Informative, up-to-date and exciting – the Oneconsult Cybersecurity Blog.

Alert Fatigue – Risks and Measures
Nadia Meichtry
Nadia Meichtry
(updated on: 25.06.2024)

Alert fatigue refers to the phenomenon of cyber analysts being overloaded by the high number of alerts issued by security tools. This can lead to analysts overlooking or even ignoring alerts that indicate real attacks in the flood of false positives. This puts the security of the company in question at risk. Find out what the exact risks are and what measures you can take against them here.

What Is Alert Fatigue?

To detect cyberattacks, companies use security tools such as firewalls or antivirus programs that generate notifications about potential security events. If these notifications are not configured properly, hundreds of alerts may be issued in a short period of time. Cyberanalysts are thus confronted with a flood of alerts that often turn out to be false positives (or false alarms). However, if such an alert is indicative of a real emergency, it may be lost in the multitude of notifications. This could cause cyberanalysts to overlook or even ignore critical alerts and consequently fail to act on them, putting the organization’s security at risk. This phenomenon is referred to as “alert fatigue” [1]. The consequence is a longer response time to incidents, which also makes it easier for attackers.

Alert Fatigue – Risks and Measures

What Are the Risks of Alert Fatigue?

The biggest risk of alert fatigue is that successful attacks will not be detected due to missed or ignored alerts. For example, the Oneconsult International Computer Security Incident Response Team (OCINT-CSIRT), when helping companies to deal with incidents, regularly finds that, among other things, heeding antivirus alerts could have prevented the attack, as mentioned in a blog post in the “DFIR, simple” series (in German). A successful attack can have far-reaching consequences, such as the destruction of systems, high ransom demands, or damage to the company’s image.

Since attackers use various more or less advanced techniques to compromise their targets, security systems should be able to detect the early signs of an attack to prevent security incidents. To do this, security tools such as a SIEM (Security Information and Event Management System) are used to collect, manage and correlate data from various sources to report suspicious activity. This generates numerous alerts on a daily basis. Given the variety of attack vectors used by attackers, basically any unusual behavior can indicate an incident. Cyberanalysts must therefore verify that it is a real attack. The problem is that many of these alerts are false positives, which makes identifying a true positive relatively complicated. There is therefore a high risk that important alerts will be overlooked or even ignored in a real attack, which significantly increases response time and allows attackers to continue to infiltrate the network undetected.

Another risk of alert fatigue is overload. Constant alerts and their seemingly endless sorting cause cyberanalysts to become overwhelmed and stressed. In addition, they are afraid of overlooking incidents. This can also affect their personal lives, for example through poor work-life balance or sleep disturbances, and also reduce their productivity.

What Can Be Done About Alert Fatigue?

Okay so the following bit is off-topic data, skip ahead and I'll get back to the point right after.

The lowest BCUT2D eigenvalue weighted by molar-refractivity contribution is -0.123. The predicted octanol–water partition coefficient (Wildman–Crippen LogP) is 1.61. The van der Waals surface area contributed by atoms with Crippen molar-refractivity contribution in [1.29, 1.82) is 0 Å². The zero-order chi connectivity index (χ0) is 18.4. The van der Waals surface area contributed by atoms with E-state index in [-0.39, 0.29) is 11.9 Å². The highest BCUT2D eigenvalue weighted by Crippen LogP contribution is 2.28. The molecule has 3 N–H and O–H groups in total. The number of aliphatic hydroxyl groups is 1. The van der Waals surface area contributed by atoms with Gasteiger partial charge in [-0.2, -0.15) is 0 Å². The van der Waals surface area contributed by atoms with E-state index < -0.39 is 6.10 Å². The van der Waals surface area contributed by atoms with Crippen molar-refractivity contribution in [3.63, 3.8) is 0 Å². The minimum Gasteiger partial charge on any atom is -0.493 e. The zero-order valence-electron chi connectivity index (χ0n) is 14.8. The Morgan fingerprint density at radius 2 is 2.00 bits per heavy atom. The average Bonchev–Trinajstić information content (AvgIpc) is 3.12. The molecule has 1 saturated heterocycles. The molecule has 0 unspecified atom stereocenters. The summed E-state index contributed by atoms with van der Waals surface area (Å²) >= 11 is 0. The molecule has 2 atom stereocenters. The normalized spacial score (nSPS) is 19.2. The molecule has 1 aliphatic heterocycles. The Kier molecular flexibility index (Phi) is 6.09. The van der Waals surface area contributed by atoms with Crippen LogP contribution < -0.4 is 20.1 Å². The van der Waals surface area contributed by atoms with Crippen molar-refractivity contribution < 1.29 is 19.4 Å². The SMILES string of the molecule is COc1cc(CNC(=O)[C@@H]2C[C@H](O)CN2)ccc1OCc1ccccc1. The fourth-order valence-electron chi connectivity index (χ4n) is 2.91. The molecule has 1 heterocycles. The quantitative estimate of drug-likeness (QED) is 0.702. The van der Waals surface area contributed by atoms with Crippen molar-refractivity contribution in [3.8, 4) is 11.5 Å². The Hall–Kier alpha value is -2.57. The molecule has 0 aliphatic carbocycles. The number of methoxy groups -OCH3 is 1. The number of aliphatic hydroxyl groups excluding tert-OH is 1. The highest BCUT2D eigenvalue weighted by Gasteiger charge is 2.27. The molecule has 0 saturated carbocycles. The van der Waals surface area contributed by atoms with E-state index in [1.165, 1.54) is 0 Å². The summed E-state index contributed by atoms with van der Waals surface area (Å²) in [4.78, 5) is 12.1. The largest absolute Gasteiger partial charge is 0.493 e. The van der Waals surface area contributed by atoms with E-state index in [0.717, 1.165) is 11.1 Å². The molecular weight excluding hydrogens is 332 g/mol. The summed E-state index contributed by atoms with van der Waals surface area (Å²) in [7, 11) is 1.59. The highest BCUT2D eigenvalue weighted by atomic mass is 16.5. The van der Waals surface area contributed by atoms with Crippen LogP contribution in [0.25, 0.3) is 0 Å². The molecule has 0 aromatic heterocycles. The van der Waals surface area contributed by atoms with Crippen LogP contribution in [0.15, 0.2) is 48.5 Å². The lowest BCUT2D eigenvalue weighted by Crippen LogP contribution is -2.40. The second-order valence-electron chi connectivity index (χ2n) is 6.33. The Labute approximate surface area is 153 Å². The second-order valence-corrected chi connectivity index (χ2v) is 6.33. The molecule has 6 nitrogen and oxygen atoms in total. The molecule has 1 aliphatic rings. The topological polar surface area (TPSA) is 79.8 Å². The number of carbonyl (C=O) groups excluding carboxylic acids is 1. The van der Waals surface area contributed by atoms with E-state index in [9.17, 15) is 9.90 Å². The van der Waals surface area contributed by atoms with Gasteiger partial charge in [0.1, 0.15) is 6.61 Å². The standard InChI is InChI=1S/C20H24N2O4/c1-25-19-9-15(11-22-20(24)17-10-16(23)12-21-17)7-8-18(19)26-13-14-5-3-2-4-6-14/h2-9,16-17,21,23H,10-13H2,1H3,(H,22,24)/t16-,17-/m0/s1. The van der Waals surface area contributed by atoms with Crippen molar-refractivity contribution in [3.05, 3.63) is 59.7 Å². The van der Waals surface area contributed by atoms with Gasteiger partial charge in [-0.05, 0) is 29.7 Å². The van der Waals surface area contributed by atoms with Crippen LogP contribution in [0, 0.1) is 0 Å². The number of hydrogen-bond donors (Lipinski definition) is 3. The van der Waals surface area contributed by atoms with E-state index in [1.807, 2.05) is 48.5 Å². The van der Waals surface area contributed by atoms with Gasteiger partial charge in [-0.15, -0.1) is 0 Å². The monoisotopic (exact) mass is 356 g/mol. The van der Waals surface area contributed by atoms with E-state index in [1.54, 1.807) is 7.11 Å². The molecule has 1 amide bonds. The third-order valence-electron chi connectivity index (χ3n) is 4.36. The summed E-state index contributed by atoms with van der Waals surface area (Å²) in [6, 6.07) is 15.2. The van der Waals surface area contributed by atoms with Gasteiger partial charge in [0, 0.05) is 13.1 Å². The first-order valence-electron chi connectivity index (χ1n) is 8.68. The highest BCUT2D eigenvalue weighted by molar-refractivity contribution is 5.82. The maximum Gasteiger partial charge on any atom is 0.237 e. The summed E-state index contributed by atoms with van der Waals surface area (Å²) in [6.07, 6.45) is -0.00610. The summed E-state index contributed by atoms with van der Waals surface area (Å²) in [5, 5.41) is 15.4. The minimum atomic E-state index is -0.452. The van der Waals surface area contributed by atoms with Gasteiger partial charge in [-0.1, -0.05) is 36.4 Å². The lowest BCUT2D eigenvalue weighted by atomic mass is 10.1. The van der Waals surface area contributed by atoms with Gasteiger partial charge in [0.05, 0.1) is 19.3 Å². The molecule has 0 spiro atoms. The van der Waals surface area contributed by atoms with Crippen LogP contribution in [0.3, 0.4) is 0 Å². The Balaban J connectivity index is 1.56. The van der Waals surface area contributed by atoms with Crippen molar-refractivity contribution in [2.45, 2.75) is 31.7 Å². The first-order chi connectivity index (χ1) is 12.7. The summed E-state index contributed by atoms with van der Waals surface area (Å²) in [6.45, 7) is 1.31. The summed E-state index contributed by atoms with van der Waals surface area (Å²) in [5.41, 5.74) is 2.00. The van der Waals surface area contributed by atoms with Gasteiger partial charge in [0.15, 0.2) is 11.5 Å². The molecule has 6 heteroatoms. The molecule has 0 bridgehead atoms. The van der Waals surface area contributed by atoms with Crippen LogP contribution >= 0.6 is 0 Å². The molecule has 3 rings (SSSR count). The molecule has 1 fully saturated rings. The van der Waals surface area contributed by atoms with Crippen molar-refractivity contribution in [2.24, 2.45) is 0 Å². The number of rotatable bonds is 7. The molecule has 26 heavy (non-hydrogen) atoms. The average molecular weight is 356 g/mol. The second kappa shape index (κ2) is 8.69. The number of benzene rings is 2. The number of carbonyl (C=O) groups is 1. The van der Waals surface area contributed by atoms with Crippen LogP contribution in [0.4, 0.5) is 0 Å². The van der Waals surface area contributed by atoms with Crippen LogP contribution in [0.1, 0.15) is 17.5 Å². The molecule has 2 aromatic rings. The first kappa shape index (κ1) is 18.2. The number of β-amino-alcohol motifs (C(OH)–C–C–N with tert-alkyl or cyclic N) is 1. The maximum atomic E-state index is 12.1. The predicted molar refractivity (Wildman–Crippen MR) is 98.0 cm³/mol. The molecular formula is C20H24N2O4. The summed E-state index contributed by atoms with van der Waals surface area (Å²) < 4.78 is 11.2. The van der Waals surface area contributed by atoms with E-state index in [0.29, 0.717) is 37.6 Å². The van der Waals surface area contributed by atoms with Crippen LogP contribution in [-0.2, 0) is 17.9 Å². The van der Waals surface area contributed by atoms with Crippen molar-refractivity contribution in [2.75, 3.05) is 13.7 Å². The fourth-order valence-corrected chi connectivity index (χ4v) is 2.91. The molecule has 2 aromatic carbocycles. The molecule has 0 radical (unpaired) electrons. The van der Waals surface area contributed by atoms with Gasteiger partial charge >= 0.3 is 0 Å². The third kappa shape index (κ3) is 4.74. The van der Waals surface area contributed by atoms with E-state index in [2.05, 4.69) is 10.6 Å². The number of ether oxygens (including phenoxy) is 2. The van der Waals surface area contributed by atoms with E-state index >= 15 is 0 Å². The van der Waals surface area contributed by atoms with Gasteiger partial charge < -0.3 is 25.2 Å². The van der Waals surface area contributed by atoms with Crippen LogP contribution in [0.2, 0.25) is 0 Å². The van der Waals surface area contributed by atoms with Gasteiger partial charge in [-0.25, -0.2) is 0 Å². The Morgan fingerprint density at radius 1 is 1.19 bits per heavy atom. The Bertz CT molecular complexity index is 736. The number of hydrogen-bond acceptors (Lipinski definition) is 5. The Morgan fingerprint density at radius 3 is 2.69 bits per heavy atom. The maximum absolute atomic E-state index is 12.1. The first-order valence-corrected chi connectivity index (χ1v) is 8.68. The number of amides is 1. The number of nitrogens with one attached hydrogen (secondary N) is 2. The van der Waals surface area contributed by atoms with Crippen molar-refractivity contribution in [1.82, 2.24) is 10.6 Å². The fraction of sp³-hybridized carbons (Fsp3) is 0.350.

The following measures are recommended to prevent or at least reduce alert fatigue:

  • Avoiding redundant alerts so that an alert is not issued multiple times for the same event. Alerts can be consolidated, e.g., by merging the results of the security tools on a single platform to unify the configurations and origins of the alerts.
  • Adjusting thresholds to prevent security systems from generating excessive alarms, thus also reducing the number of false alarms.
  • Improving the precision of alerts to minimize the time required for assessment by adding context and details such as the exact origin of the problem.
  • Using different alert levels to distinguish between important and unimportant alerts to prioritize and quickly identify when immediate action is needed.
  • Developing use cases that define alerts and their thresholds.
  • Creating checklists or playbooks that correspond to the different alerts and describe the next necessary steps.


Alert fatigue can lead to serious consequences, such as system destruction or high ransom demands, if it causes an attack attempt to go undetected and ultimately succeed. However, if you implement the measures described, the risk of such an incident can be significantly reduced.

If you need advice or assistance in assessing alerts and reducing alert fatigue, we are happy to help. Contact us without any obligation.

In our “Oneconsult Glossary” you will find, in addition to Alert Fatigue, other technical terms: Glossary

Nadia Meichtry


Nadia Meichtry studied forensic science at the University of Lausanne and graduated with a master’s degree in digital forensics in summer 2020. During her studies, she completed an internship in the forensic team of the Cantonal Police of Vaud. She is certified GIAC Certified Forensic Analyst (GCFA), GIAC Reverse Engineering Malware (GREM), a certified OSSTMM Professional Security Tester (OPST) and has been employed since August 2020 as Digital Forensics & Incident Response Specialist at Oneconsult.

Don’t miss anything! Subscribe to our free newsletter.

Your security is our top priority – our specialists provide you with professional support.

Availability Monday to Friday 8:00 a.m. – 6:00 p.m (exception: customers with SLA – please call the 24/7 IRR emergency number).

Private individuals please contact your trusted IT service provider or the local police station.

For more information about our DFIR services here:

Add CSIRT to contacts